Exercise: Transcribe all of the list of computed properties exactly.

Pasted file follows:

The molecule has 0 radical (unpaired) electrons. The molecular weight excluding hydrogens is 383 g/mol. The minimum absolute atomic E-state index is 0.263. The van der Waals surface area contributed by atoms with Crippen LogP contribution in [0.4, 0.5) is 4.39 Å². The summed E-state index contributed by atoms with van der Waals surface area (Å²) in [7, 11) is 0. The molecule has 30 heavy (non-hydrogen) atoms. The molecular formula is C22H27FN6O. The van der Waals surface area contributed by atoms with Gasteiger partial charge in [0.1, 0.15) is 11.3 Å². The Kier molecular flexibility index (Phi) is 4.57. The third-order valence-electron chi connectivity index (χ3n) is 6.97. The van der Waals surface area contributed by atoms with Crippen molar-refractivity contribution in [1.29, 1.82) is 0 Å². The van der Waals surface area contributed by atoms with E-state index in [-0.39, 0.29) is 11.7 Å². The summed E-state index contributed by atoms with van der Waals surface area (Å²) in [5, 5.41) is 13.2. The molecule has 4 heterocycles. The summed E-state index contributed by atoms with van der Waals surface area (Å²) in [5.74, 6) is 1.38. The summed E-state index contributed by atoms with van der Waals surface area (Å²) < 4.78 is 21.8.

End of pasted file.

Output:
The molecule has 0 radical (unpaired) electrons. The molecular weight excluding hydrogens is 383 g/mol. The minimum absolute atomic E-state index is 0.263. The van der Waals surface area contributed by atoms with Crippen LogP contribution in [0.4, 0.5) is 4.39 Å². The summed E-state index contributed by atoms with van der Waals surface area (Å²) in [7, 11) is 0. The molecule has 30 heavy (non-hydrogen) atoms. The molecular formula is C22H27FN6O. The van der Waals surface area contributed by atoms with Gasteiger partial charge in [0.1, 0.15) is 11.3 Å². The Kier molecular flexibility index (Phi) is 4.57. The third-order valence-electron chi connectivity index (χ3n) is 6.97. The van der Waals surface area contributed by atoms with Crippen molar-refractivity contribution in [1.29, 1.82) is 0 Å². The van der Waals surface area contributed by atoms with E-state index in [-0.39, 0.29) is 11.7 Å². The summed E-state index contributed by atoms with van der Waals surface area (Å²) in [5, 5.41) is 13.2. The molecule has 4 heterocycles. The summed E-state index contributed by atoms with van der Waals surface area (Å²) in [5.74, 6) is 1.38. The summed E-state index contributed by atoms with van der Waals surface area (Å²) < 4.78 is 21.8.